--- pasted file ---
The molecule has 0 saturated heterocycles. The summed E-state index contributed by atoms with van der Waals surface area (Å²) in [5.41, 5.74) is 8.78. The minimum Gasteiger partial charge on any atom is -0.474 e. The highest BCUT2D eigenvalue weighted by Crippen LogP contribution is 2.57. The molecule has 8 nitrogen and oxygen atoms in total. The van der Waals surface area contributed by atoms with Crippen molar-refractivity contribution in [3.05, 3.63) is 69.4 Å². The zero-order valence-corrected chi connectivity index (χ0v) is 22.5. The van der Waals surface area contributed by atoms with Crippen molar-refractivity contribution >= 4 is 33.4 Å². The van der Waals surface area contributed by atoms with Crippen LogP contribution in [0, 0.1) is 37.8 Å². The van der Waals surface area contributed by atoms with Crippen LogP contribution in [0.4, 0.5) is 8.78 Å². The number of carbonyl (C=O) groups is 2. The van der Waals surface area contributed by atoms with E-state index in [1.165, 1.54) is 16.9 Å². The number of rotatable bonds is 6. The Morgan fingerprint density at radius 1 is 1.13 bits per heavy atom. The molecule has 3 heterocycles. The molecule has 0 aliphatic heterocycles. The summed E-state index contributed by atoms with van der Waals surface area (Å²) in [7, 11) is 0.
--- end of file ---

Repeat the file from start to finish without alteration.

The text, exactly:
The molecule has 0 saturated heterocycles. The summed E-state index contributed by atoms with van der Waals surface area (Å²) in [5.41, 5.74) is 8.78. The minimum Gasteiger partial charge on any atom is -0.474 e. The highest BCUT2D eigenvalue weighted by Crippen LogP contribution is 2.57. The molecule has 8 nitrogen and oxygen atoms in total. The van der Waals surface area contributed by atoms with Crippen molar-refractivity contribution in [3.05, 3.63) is 69.4 Å². The zero-order valence-corrected chi connectivity index (χ0v) is 22.5. The van der Waals surface area contributed by atoms with Crippen molar-refractivity contribution >= 4 is 33.4 Å². The van der Waals surface area contributed by atoms with Crippen LogP contribution in [0, 0.1) is 37.8 Å². The van der Waals surface area contributed by atoms with Crippen LogP contribution in [0.4, 0.5) is 8.78 Å². The number of carbonyl (C=O) groups is 2. The van der Waals surface area contributed by atoms with E-state index in [1.165, 1.54) is 16.9 Å². The number of rotatable bonds is 6. The Morgan fingerprint density at radius 1 is 1.13 bits per heavy atom. The molecule has 3 heterocycles. The molecule has 0 aliphatic heterocycles. The summed E-state index contributed by atoms with van der Waals surface area (Å²) in [7, 11) is 0.